The storm passed quickly and the wind picked up so I hauled the anchor, reefed the main and headed back out. Unpredicted the wind shifted from the west and I had a ripping reach all the way to my destination, Valcour Island.  It was my longest solo sail of 20 miles.

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Valcour Island smells like the Pacific Northwest. Her terrain reminding me of the place I will always consider my home waters, and where I learned to sail. I spent two nights on Valcour feeding ducks that ate out of my hand, taking lake baths, and making lists of repairs and maintenance the boat needs.

sailing lake champlain, valcour island

On Friday my best mate from New York City, Jesse, drove up to meet me in Northern New York. I left early and sailed North in light southerlies. Just as I was entering the harbor the wind and waves picked up.By the time I met him the wind and waves were ripping and I had no desire to tack into the slop, so we motored five miles back to Valcour, the bow of the boat lifting and falling with every swell.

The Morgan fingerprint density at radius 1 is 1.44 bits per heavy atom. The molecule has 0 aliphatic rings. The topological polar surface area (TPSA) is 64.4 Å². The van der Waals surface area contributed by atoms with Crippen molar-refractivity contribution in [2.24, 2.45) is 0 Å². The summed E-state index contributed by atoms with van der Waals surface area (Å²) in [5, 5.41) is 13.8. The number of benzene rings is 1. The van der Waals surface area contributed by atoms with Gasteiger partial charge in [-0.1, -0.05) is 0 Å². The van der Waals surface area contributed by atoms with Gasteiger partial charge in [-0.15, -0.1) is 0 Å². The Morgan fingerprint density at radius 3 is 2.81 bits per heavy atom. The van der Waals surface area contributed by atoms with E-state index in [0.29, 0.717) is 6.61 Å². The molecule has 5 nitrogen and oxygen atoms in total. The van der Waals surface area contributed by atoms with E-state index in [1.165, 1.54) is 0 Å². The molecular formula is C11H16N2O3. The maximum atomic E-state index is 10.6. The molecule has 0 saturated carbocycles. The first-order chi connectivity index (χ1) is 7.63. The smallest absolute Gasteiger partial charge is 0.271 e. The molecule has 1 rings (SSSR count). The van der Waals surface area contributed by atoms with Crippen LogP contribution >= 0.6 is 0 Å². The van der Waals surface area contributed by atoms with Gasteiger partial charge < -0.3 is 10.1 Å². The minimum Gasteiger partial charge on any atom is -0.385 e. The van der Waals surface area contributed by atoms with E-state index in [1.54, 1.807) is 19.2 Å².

bristol 24

Just as my best mate was about to serve up a feast of scallops fit for the finest yacht I saw the sheer line of Vanupied, my friend Oliver’s Pearson Ariel. I hailed him on the VHF, a spot of fine whiskey that Jesse had brought as a boat warming present in my glass, and Olivier rafted up next to us.

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We spent the evening singing sea shanties and drinking far too much rum! With Olivier on guitar, me on ukulelem, and Jesse on harmonica we coined ourselves “The Floating Dinghy Band,” and sat on the bow of my boat to serenade the anchorage.